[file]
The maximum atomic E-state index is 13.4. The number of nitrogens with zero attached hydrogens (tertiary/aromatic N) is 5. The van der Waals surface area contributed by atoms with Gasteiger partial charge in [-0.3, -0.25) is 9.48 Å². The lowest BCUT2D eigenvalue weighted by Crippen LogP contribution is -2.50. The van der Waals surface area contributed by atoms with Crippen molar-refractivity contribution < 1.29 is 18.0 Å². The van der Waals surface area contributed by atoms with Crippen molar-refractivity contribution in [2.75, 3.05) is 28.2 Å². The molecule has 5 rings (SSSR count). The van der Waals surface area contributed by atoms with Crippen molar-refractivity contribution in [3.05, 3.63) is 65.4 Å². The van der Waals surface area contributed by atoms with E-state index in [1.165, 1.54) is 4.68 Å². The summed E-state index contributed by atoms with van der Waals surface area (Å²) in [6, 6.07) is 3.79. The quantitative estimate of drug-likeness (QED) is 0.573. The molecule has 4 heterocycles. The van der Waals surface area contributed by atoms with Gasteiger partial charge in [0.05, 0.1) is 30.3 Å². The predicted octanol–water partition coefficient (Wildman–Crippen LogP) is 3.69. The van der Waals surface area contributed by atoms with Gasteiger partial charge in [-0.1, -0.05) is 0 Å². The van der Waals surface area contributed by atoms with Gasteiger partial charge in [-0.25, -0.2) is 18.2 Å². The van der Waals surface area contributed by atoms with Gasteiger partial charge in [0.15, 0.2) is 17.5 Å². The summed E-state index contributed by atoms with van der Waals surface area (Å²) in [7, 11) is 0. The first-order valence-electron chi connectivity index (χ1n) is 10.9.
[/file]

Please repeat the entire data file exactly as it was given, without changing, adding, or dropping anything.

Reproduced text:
The maximum atomic E-state index is 13.4. The number of nitrogens with zero attached hydrogens (tertiary/aromatic N) is 5. The van der Waals surface area contributed by atoms with Gasteiger partial charge in [-0.3, -0.25) is 9.48 Å². The lowest BCUT2D eigenvalue weighted by Crippen LogP contribution is -2.50. The van der Waals surface area contributed by atoms with Crippen molar-refractivity contribution < 1.29 is 18.0 Å². The van der Waals surface area contributed by atoms with Crippen molar-refractivity contribution in [2.75, 3.05) is 28.2 Å². The molecule has 5 rings (SSSR count). The van der Waals surface area contributed by atoms with Crippen molar-refractivity contribution in [3.05, 3.63) is 65.4 Å². The van der Waals surface area contributed by atoms with E-state index in [1.165, 1.54) is 4.68 Å². The summed E-state index contributed by atoms with van der Waals surface area (Å²) in [6, 6.07) is 3.79. The quantitative estimate of drug-likeness (QED) is 0.573. The molecule has 4 heterocycles. The van der Waals surface area contributed by atoms with Gasteiger partial charge in [0.05, 0.1) is 30.3 Å². The predicted octanol–water partition coefficient (Wildman–Crippen LogP) is 3.69. The van der Waals surface area contributed by atoms with Gasteiger partial charge in [-0.1, -0.05) is 0 Å². The van der Waals surface area contributed by atoms with Gasteiger partial charge in [-0.25, -0.2) is 18.2 Å². The van der Waals surface area contributed by atoms with Gasteiger partial charge in [0.15, 0.2) is 17.5 Å². The summed E-state index contributed by atoms with van der Waals surface area (Å²) in [7, 11) is 0. The first-order valence-electron chi connectivity index (χ1n) is 10.9.